Caught out by the Dancing Shiva scandal, the National Gallery of Australia is starting to take an innovative approach to provenance research on items already in the collection (Michaela Boland, 'National Gallery of Australia blitz on 54 ownership gaps' The Australian December 19, 2014). They will be taking a new look at the gallery’s Asian collection (some 5000 objects) starting with the South Asian sculptures. As a result the Gallery:
has identified another 54 South Asian sculptures in its collection with gaps in their recent ownership histories, which could indicate they were also stolen. More than $13m in public funds was spent acquiring the antiquities between 1969 and 2011. The collection would be valued at considerably more than $13m now but in light of the federal government’s new guide to Collecting Cultural Material, the pieces have essentially been rendered worthless until a secure chain of ownership can be established.These are two interesting innovations. The notion of "ownership gaps" seems a useful one to introduce (applicable to the non-mention of certain dealers - Medici/ Symes - in the reported collecting histories of items offered by certain auction houses). The second is the notion that - due to a series of proven abuses of the system - presumed innocence no longer guarantees that an object will retain its assigned value.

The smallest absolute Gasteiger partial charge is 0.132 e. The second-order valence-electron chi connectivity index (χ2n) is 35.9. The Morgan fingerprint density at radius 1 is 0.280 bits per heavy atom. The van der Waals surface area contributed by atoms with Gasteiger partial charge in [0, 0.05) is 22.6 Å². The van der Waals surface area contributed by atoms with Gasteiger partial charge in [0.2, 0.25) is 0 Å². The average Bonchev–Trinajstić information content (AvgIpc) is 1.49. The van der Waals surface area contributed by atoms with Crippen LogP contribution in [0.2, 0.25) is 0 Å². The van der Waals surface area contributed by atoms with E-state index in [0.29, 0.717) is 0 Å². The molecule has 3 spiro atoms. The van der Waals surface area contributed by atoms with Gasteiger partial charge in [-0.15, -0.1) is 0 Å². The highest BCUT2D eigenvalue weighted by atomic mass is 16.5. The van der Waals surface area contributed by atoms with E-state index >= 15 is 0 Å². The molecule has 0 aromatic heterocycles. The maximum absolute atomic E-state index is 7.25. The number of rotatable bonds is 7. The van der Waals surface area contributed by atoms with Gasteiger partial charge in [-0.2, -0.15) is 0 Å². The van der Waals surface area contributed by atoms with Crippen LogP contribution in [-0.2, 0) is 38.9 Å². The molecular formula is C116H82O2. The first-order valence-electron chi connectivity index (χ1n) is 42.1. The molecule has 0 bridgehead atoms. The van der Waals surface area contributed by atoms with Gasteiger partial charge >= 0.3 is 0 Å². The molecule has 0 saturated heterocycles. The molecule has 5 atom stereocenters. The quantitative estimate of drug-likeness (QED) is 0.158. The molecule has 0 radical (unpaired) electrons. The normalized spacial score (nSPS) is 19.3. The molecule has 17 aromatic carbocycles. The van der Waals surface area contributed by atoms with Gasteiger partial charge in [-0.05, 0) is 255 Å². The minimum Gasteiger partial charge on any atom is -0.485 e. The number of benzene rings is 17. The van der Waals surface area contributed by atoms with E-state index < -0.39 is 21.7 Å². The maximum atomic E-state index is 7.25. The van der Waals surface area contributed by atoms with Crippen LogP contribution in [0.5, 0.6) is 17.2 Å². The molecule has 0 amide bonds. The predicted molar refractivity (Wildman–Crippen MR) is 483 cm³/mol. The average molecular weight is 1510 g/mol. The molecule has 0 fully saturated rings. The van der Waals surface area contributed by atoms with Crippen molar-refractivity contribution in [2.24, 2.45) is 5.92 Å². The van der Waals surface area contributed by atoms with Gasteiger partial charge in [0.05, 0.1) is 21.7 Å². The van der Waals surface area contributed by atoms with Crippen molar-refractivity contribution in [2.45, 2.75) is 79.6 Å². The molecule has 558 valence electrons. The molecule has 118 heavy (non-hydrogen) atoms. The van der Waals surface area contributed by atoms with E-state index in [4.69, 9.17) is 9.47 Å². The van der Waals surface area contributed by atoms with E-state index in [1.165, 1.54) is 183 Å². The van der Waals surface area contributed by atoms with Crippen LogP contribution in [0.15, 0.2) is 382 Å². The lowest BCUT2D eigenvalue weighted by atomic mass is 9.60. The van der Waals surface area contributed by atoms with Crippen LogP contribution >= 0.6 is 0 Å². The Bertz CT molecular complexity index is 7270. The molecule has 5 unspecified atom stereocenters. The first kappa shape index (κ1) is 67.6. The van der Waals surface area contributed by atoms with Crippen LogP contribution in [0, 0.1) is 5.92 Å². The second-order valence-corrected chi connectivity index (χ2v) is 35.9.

Today, the gallery will publish online pictures and acquisition details for the antiquities in question, including revealing for the first time how much was paid for the pieces in question, who owned them and who traded them. This information was historically considered commercial-in-confidence but Dr Vaughan admitted there were few instances of genuine commercial in confidence where public art galleries were concerned. “I think as a public institution we have a duty to be open — it’s public money and transactions of this kind should be out in the open,” he said.Again, it seems there is no arguing with that. But we could take it further if we accept that these items are all the common heritage of mankind, so even those in personal collections should be subject to the same ideals of transparency. Of course the usual culprits are dead against all this, almost as if they in reality have something to hide:
The Art Gallery of South Australia has been frustrated by dealers refusing to assist its trail-blazing provenance research but Dr Vaughan said the NGA would no longer deal with dealers, donors or auction houses who refused to be completely frank about the ownership history of new pieces or ones they had previously sold the gallery.I suggest this is an attitude we all, collectors and observers, should adopt. Boycot the cowboys who buy stuff no-questions-asked and have no paperwork legitimating the objects they've been filling their stockrooms with all these years.